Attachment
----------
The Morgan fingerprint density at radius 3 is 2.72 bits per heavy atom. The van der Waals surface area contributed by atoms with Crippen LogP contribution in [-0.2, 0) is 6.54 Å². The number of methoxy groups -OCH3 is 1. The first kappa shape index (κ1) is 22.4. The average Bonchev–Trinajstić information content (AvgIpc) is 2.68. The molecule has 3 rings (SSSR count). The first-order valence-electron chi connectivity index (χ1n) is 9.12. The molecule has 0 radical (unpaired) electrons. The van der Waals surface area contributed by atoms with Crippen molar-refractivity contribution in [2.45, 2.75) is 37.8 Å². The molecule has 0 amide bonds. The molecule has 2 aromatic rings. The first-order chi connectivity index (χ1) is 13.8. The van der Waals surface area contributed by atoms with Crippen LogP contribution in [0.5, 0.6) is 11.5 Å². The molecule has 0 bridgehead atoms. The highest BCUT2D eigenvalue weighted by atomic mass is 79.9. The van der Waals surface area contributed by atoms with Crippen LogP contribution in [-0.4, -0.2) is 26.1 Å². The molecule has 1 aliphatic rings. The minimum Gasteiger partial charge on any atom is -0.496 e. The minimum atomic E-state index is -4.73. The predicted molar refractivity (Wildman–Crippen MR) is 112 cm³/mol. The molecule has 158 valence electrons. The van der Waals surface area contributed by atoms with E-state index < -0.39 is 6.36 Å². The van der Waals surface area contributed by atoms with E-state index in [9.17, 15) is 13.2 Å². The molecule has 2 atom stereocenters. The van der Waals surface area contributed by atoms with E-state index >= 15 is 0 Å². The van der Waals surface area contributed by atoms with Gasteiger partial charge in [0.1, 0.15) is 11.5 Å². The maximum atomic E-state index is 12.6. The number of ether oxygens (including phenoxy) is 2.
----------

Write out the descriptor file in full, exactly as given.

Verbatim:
The Morgan fingerprint density at radius 3 is 2.72 bits per heavy atom. The van der Waals surface area contributed by atoms with Crippen LogP contribution in [-0.2, 0) is 6.54 Å². The number of methoxy groups -OCH3 is 1. The first kappa shape index (κ1) is 22.4. The average Bonchev–Trinajstić information content (AvgIpc) is 2.68. The molecule has 3 rings (SSSR count). The first-order valence-electron chi connectivity index (χ1n) is 9.12. The molecule has 0 radical (unpaired) electrons. The van der Waals surface area contributed by atoms with Crippen molar-refractivity contribution in [2.45, 2.75) is 37.8 Å². The molecule has 0 amide bonds. The molecule has 2 aromatic rings. The first-order chi connectivity index (χ1) is 13.8. The van der Waals surface area contributed by atoms with Crippen LogP contribution in [0.5, 0.6) is 11.5 Å². The molecule has 0 bridgehead atoms. The highest BCUT2D eigenvalue weighted by atomic mass is 79.9. The van der Waals surface area contributed by atoms with Crippen LogP contribution in [-0.4, -0.2) is 26.1 Å². The molecule has 1 aliphatic rings. The minimum Gasteiger partial charge on any atom is -0.496 e. The minimum atomic E-state index is -4.73. The predicted molar refractivity (Wildman–Crippen MR) is 112 cm³/mol. The molecule has 158 valence electrons. The van der Waals surface area contributed by atoms with E-state index < -0.39 is 6.36 Å². The van der Waals surface area contributed by atoms with E-state index in [9.17, 15) is 13.2 Å². The molecule has 2 atom stereocenters. The van der Waals surface area contributed by atoms with E-state index >= 15 is 0 Å². The van der Waals surface area contributed by atoms with Gasteiger partial charge in [0.1, 0.15) is 11.5 Å². The maximum atomic E-state index is 12.6. The number of ether oxygens (including phenoxy) is 2.